If you're married, you have only two filing options when it comes to your taxes: file a joint return with the person you're legally married to, or use the married filing separately status. The Internal Revenue Service lets you pick who you get married to, but once you tie the knot, you can't choose to file a joint tax return with a different person.
To file a joint return with anyone, you must be considered married to that person on the last date of the calendar year. Obviously, you're considered married if you're married and living together as a couple, or if you're legally considered married under common law. But, you're also considered married if you're living apart but not legally separated or divorced, if your divorce decree isn't final. So, even if you're planning on getting divorced so you can marry someone else, you can't file your taxes with that person yet.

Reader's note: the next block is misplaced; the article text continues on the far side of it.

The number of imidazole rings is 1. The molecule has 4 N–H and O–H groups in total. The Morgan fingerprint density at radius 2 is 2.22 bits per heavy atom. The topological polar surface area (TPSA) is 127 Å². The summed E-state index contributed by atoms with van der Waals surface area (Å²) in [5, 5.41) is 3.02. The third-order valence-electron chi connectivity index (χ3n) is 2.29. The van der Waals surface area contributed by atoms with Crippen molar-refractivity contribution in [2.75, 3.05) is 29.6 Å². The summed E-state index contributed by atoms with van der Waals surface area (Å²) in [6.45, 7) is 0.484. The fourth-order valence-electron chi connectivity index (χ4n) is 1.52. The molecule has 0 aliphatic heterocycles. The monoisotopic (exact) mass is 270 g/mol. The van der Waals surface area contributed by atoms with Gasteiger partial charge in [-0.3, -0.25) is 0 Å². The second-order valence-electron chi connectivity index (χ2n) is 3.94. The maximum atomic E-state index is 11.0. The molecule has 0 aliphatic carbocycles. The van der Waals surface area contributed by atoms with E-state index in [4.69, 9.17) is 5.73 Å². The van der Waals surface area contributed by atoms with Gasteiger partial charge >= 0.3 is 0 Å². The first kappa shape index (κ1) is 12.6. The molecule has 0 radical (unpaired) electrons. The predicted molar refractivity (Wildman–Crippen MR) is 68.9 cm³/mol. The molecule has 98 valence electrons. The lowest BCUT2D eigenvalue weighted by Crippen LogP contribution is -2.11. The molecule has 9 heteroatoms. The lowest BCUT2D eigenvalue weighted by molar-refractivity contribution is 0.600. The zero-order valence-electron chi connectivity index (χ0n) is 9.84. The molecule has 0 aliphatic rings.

- Digital Vision./Digital Vision/Getty Images
- What Brings Your AGI Down?
- How to Split Money When You're Married
- 10 Tips You Must Read Before Filing Your Taxes
- Do All of My Tax Forms Have to Have My Married Name?
- Do I Need an Itemized List of Donations to File Taxes?
- Is It Better to File Taxes as Married or Single?
- Do Married Couples Have to File Joint on State Taxes If They Filed Joint on Federal Taxes?